A recent feature addition to my product at work is logging to a custom event log channel using ETW. I have used technology built on top of ETW before, such as WPP tracing, and while it is a bit cumbersome, the advantages are great, and once it’s set up, it’s not hard at all to use. I have also done classic Event Logging before.

With this recent feature work, I wanted to use the current technology, and I wanted to be able to log from my service and driver. I thought I had everything working. I created a manifest .xml file that defined my custom channels, and the events I wanted to log. I wrote some code to register/unregister with ETW, and to log various messages with their accompanying data.

But in my testing, I was able to log events from my service (running as system), but not from my driver. The calls to EtwRegister and EtwWrite looked like they were working perfectly. They returned a success code, but nothing every appeared in the log. The documentation says they will behave this way (returning success but not logging anything) if the event is not enabled.

I spend the next few hours trying to figure out why my events were not enabled. The logging level (Error, Warning, Information) was fine. The keywords were fine. The manifest file and the message resources it pointed to were okay. I even went so far as to write a notification callback so I could see what the system was enabling. It all looked fine.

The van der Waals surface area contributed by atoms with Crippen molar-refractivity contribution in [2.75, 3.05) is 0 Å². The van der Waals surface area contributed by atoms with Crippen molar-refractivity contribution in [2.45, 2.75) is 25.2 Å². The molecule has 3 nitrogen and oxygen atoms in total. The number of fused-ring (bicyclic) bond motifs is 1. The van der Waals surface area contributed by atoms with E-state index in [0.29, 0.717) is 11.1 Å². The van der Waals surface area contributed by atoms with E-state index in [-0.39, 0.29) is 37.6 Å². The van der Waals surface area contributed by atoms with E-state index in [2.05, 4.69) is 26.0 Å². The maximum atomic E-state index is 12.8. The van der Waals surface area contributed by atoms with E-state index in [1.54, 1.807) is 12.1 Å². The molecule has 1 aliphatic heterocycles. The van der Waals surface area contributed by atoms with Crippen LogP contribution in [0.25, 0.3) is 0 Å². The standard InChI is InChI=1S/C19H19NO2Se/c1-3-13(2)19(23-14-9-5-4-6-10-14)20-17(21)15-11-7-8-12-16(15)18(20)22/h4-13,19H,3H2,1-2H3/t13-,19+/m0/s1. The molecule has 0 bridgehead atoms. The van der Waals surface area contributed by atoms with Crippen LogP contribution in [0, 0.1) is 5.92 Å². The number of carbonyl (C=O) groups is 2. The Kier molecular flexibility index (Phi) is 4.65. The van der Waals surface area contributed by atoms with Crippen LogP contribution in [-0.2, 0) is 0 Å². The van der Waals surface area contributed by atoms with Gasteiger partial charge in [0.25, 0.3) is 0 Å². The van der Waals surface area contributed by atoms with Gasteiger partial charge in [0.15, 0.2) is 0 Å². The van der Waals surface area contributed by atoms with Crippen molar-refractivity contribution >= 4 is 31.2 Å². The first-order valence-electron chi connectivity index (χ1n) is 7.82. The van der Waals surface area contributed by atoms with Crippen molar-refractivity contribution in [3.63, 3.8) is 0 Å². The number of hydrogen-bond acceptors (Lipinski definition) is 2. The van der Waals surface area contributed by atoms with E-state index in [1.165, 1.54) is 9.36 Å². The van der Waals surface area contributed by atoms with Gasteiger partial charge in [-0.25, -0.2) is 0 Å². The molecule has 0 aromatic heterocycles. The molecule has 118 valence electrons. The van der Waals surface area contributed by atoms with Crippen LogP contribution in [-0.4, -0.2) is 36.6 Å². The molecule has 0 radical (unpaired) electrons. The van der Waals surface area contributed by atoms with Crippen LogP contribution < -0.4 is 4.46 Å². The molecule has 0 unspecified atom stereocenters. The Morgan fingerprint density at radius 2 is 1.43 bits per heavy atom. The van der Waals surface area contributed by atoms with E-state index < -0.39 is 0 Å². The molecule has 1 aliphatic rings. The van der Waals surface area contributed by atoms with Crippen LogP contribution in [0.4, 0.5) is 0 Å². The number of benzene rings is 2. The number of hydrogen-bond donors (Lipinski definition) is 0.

I finally decided to try using a built-in channel instead of my own, and I selected the SYSTEM channel. Bam! Everything started working. Then I started to think that this might be a security issue. This was a bit counter-intuitive because the APIs weren’t failing. I would think that if you tried to write an event but didn’t have rights, you should get an access denied error, but apparently the system just happily eats your event and gives you a thumbs up.

The key turned out to be the isolation attribute on my custom channel. Setting the isolation=”system” attribute on the channel made everything start working.

I don’t understand why the logging worked from my service, but not from my driver, since both were running in the system context. But there it is. A very simple solution to a maddening problem (at least for a day).

2 thoughts on “ETW Logging From Service and Driver

  1. The infrastructure that underlies event logging has been completely revamped in Windows Vista. Information about each event conforms to an XML schema, and you can access the XML representing a given event. You can also construct XML-based queries against event logs. You do not have to know anything about XML to leverage the new features available. The Event Viewer allows you to access the functionality in an easy-to-use graphical format.

  2. @Bennett, you are absolutely right. This feature was my first experience with the newly revamped event tracing system, and it’s quite nice. Previously I had used WPP tracing (which now is built on top of the new Vista system), and “classic” event viewer logging. The new system is much more flexible, though a bit more complicated to get up and running.

    The other day I demo’ed this new feature for a customer and he congratulated us on using the “new event logging methods”. He was a bit surprised, which I guess just illustrates that there are a lot of people still using the older methods.


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